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Effects of harness transmitters on behavior and reproduction of wild mallards

Journal of Wildlife Management

By:
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Abstract

Radio telemetry has been an important research tool in waterfowl studies for >20 years, yet little effort has been made to evaluate potential effects of transmitters on the birds that carry them. As part of a 4-year mallard (Anas platyrhynchos) study in the prairie pothole region of North Dakota and Minnesota, we compared radio-marked and unmarked female mallards in terms of percent time observed feeding, resting, and preening; nest initiation date; and clutch size and egg volume. Radio-marked females carried a 23-g back-mounted transmitter attached with a 2-loop harness (Dwyer 1972). On average, radio-marked females tended to feed less, rest and preen more, initiate nests later, and lay smaller clutches and eggs than unmarked females. Thus, behavioral and reproductive data from ducks marked with back-mounted harness-attached transmitters may be biased. We recommend that new designs of radio packages be field tested and caution that effects may be masked under extreme environmental conditions.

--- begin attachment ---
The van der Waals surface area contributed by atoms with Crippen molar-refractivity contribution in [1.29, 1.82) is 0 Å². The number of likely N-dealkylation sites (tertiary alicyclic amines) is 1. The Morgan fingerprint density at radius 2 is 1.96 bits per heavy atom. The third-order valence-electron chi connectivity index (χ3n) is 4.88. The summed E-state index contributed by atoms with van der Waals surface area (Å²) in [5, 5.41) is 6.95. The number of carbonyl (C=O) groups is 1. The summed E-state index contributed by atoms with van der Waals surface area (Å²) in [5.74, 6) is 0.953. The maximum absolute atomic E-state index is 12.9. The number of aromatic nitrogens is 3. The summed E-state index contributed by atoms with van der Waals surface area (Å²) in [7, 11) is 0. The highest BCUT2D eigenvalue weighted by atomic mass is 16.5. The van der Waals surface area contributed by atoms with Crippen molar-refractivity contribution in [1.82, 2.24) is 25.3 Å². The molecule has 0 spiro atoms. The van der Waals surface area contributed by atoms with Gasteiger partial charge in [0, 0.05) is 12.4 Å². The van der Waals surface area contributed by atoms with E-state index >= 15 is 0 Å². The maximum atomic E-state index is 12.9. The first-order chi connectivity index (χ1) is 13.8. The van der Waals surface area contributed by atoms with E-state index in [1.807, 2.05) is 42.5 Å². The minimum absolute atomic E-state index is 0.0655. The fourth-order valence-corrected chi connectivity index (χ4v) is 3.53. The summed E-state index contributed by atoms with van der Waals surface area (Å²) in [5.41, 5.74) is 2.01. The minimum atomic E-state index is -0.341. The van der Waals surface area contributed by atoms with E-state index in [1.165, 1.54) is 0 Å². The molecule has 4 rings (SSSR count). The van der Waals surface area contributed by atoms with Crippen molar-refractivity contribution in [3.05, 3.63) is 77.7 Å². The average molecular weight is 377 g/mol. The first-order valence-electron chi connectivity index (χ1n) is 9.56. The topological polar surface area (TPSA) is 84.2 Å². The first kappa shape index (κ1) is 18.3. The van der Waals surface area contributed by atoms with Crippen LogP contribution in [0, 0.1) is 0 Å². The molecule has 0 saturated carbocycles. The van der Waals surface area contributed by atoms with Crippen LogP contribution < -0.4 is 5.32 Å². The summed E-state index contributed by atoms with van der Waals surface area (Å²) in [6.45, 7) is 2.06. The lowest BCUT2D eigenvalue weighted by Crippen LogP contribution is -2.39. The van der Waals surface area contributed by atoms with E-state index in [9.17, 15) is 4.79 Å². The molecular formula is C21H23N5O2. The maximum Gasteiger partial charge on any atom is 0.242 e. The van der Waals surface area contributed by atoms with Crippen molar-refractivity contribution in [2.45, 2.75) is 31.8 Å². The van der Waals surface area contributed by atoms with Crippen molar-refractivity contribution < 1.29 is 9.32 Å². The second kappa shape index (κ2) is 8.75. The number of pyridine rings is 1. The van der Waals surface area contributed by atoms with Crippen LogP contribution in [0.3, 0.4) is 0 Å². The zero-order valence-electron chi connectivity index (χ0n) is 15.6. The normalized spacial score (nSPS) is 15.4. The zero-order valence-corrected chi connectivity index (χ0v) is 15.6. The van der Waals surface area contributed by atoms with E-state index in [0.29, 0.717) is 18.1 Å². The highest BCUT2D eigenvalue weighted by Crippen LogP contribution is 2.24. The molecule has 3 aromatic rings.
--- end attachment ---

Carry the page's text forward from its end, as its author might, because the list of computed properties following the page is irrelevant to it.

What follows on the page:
Additional Publication Details

Publication type:
Article
Publication Subtype:
Journal Article
Title:
Effects of harness transmitters on behavior and reproduction of wild mallards
Series title:
Journal of Wildlife Management
Volume
57
Issue:
4
Year Published:
1993
Language:
English
Contributing office(s):
Northern Prairie Wildlife Research Center
Description:
p. 696-703
Larger Work Type:
Article
Larger Work Subtype:
Journal Article
Larger Work Title:
Journal of Wildlife Management
First page:
696
Last page:
703
Number of Pages:
7